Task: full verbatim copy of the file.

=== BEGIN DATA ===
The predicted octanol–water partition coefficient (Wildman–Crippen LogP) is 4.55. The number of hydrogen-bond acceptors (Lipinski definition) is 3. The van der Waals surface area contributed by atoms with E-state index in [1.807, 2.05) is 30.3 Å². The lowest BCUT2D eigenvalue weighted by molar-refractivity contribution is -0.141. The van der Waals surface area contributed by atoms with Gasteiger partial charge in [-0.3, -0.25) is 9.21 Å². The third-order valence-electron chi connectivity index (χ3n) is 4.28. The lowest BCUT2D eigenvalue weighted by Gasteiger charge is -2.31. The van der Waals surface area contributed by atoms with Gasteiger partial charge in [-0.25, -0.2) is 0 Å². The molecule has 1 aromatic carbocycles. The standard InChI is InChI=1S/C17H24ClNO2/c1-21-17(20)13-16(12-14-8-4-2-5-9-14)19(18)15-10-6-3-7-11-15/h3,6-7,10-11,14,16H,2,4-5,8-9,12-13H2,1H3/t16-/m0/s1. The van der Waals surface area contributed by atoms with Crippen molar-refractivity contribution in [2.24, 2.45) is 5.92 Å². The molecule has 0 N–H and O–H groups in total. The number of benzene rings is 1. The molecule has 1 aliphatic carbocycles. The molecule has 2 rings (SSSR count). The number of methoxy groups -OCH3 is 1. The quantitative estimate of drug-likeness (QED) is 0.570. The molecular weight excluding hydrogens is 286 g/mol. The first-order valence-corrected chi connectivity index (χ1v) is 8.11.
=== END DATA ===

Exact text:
The predicted octanol–water partition coefficient (Wildman–Crippen LogP) is 4.55. The number of hydrogen-bond acceptors (Lipinski definition) is 3. The van der Waals surface area contributed by atoms with E-state index in [1.807, 2.05) is 30.3 Å². The lowest BCUT2D eigenvalue weighted by molar-refractivity contribution is -0.141. The van der Waals surface area contributed by atoms with Gasteiger partial charge in [-0.3, -0.25) is 9.21 Å². The third-order valence-electron chi connectivity index (χ3n) is 4.28. The lowest BCUT2D eigenvalue weighted by Gasteiger charge is -2.31. The van der Waals surface area contributed by atoms with Gasteiger partial charge in [-0.25, -0.2) is 0 Å². The molecule has 1 aromatic carbocycles. The standard InChI is InChI=1S/C17H24ClNO2/c1-21-17(20)13-16(12-14-8-4-2-5-9-14)19(18)15-10-6-3-7-11-15/h3,6-7,10-11,14,16H,2,4-5,8-9,12-13H2,1H3/t16-/m0/s1. The van der Waals surface area contributed by atoms with Crippen molar-refractivity contribution in [2.24, 2.45) is 5.92 Å². The molecule has 0 N–H and O–H groups in total. The number of benzene rings is 1. The molecule has 1 aliphatic carbocycles. The molecule has 2 rings (SSSR count). The number of methoxy groups -OCH3 is 1. The quantitative estimate of drug-likeness (QED) is 0.570. The molecular weight excluding hydrogens is 286 g/mol. The first-order valence-corrected chi connectivity index (χ1v) is 8.11.